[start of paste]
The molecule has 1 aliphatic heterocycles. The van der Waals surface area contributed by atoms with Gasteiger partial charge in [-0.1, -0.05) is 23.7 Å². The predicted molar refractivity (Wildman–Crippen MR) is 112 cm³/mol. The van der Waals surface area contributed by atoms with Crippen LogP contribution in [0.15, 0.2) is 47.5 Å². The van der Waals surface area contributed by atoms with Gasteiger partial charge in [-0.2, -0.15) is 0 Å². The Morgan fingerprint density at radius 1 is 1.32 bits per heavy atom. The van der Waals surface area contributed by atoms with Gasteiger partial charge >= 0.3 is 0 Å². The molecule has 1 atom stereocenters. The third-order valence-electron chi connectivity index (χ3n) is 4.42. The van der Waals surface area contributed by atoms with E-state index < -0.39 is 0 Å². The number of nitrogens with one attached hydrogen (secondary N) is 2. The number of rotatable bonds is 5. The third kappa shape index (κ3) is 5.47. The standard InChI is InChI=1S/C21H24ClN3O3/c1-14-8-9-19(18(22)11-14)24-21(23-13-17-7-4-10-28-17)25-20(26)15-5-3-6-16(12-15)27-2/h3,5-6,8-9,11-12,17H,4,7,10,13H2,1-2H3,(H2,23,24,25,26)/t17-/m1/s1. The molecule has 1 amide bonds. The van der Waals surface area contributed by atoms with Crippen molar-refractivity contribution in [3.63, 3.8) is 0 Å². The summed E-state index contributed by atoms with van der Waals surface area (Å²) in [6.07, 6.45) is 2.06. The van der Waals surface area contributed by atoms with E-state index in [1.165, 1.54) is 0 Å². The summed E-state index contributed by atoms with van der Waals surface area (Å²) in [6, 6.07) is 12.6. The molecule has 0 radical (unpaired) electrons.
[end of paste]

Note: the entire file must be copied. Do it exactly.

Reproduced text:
The molecule has 1 aliphatic heterocycles. The van der Waals surface area contributed by atoms with Gasteiger partial charge in [-0.1, -0.05) is 23.7 Å². The predicted molar refractivity (Wildman–Crippen MR) is 112 cm³/mol. The van der Waals surface area contributed by atoms with Crippen LogP contribution in [0.15, 0.2) is 47.5 Å². The van der Waals surface area contributed by atoms with Gasteiger partial charge in [-0.2, -0.15) is 0 Å². The Morgan fingerprint density at radius 1 is 1.32 bits per heavy atom. The van der Waals surface area contributed by atoms with Gasteiger partial charge >= 0.3 is 0 Å². The molecule has 1 atom stereocenters. The third-order valence-electron chi connectivity index (χ3n) is 4.42. The van der Waals surface area contributed by atoms with E-state index < -0.39 is 0 Å². The number of nitrogens with one attached hydrogen (secondary N) is 2. The number of rotatable bonds is 5. The third kappa shape index (κ3) is 5.47. The standard InChI is InChI=1S/C21H24ClN3O3/c1-14-8-9-19(18(22)11-14)24-21(23-13-17-7-4-10-28-17)25-20(26)15-5-3-6-16(12-15)27-2/h3,5-6,8-9,11-12,17H,4,7,10,13H2,1-2H3,(H2,23,24,25,26)/t17-/m1/s1. The molecule has 1 amide bonds. The van der Waals surface area contributed by atoms with Crippen molar-refractivity contribution in [3.63, 3.8) is 0 Å². The summed E-state index contributed by atoms with van der Waals surface area (Å²) in [6.07, 6.45) is 2.06. The van der Waals surface area contributed by atoms with E-state index in [1.165, 1.54) is 0 Å². The summed E-state index contributed by atoms with van der Waals surface area (Å²) in [6, 6.07) is 12.6. The molecule has 0 radical (unpaired) electrons.